Key decision makers within the Government, regulators, funding agencies, corporate and legal service providers, as well as private sector financial technology (fintech) interests, came together recently at the offices of Invest Barbados to chart the way forward for the island’s growing fintech industry. The event, which was hosted by the Barbados International Business Association (BIBA) and Invest Barbados facilitated frank but fair discourse between the industry and local authorities, particularly about the country’s recently launched regulatory sandbox regime.
“The first joint BIBA/Invest Barbados fintech stakeholder consultation was a resounding success. The meeting was a collaborative forum in which the stakeholders discussed risk, innovation and the opportunity to place Barbados at the forefront of the fintech sector in the region. We are delighted to confirm that we will be jointly hosting a series of further stakeholder meetings to drive these initiatives forward,” said Julia Hope, the President of BIBA.
Fintech has increasingly been touted as a potentially transformational development for the Caribbean. As a result, the Central Bank of Barbados and the Financial Services Commission jointly announced the introduction of a fintech regulatory sandbox, designed to be a controlled environment where businesses can test their innovative financial products and services, while being closely monitored by regulators.
One company ready to take advantage of the regulatory sandbox is Bitt Digital Inc., proponents of the mMoney Wallet and mMoney Merchant applications that offer mobile money payment services to local individuals and businesses. Speaking to this, Sade Jemmott, General Counsel of Bitt noted that “…the development of a framework to encourage responsible innovation is welcomed. Bitt has been a pioneer in this industry so it is only natural that we want to be the first sandbox participant. However, looking around the room we can clearly see that we will be the first of many. The powers that be must therefore be applauded for having the vision and foresight to grow a multi-billion dollar industry right her on the shores of Barbados.”
According to Professor Avinash Persaud, Special Envoy to the Prime Minister of Barbados for Investment and Finance and Chairman of the Financial Services Commission, “…the new Barbados Government is not just talking about the prospects of new technologies, but within a few months is embracing them… [and] …doing so in a freshly transparent and predictable way that will attract innovators and investors.”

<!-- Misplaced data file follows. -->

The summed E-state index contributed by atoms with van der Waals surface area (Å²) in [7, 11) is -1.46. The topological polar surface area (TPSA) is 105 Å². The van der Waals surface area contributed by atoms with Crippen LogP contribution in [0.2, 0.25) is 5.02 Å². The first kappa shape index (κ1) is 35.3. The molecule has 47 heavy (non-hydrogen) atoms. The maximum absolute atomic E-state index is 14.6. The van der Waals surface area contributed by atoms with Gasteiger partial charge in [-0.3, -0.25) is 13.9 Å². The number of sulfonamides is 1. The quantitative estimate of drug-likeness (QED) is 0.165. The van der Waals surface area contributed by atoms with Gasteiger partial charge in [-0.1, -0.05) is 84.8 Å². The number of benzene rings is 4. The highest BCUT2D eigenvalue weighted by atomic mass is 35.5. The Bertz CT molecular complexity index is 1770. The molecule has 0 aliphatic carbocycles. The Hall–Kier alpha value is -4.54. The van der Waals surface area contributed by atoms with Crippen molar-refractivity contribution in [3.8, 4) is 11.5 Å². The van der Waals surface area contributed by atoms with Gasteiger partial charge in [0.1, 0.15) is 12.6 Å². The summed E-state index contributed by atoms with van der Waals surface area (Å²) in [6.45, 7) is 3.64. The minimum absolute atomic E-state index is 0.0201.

Beyond discussing the details of the regulatory sandbox, the breakfast fintech meeting also explored blockchain technology, the development opportunities fintech presented for Barbados and initial coin offerings.
In explaining why a regional law firm was happy to offer logistical support for the event, Tara Frater, Partner at Lex Caribbean Attorneys-at-Law, noted that “… as an international financial services centre, Barbados is increasingly assaulted by threats which challenge us to reinvent our identity and value proposition to the world. Our firm recognises the value and opportunity presented by the fintech sector and are happy to partner with other change agents to catalyse the discourse and build momentum with a view to driving the national development agenda of economic growth. Fintech is international business 2.0.”
Other participants included representatives from the Barbados Fintech Working Group, the Barbados Stock Exchange, the Central Bank of Barbados, the Caribbean Development Bank, the Compete Caribbean Partnership Facility, Clarke Gittens Farmer, Chancery Chambers, Deloitte, DGM Financial Group, as well as the Barbados based blockchain technology companies, AION and Polymath.
The consensus was that the highlight of the meeting turned out to be a spirited exchange of perspectives between Professor Persaud and leading Caribbean fintech entrepreneur and co-founder of Bitt, Gabriel Abed. Underscoring the need to strike the appropriate balance between regulation and innovation, they debated the nuances of this emerging industry and the required Barbados approach, but found common ground in the fact that fintech had the potential to introduce much needed growth into Barbados’ economy and even eventually secure its economic future.
Although admittedly skeptical going into the meeting, by the end of its engagement Abed was quoted as saying “…based on what was explained and the willingness to engage the industry, it sounds like Barbados will become an even bigger home to blockchain solutions. If the regulators do in fact intend to regulate the industry based solely on consumer protection and avoiding systemic risk, that offers significant flexibility for innovation… I am ready to help market that.”
Adapted from the Barbados Advocate
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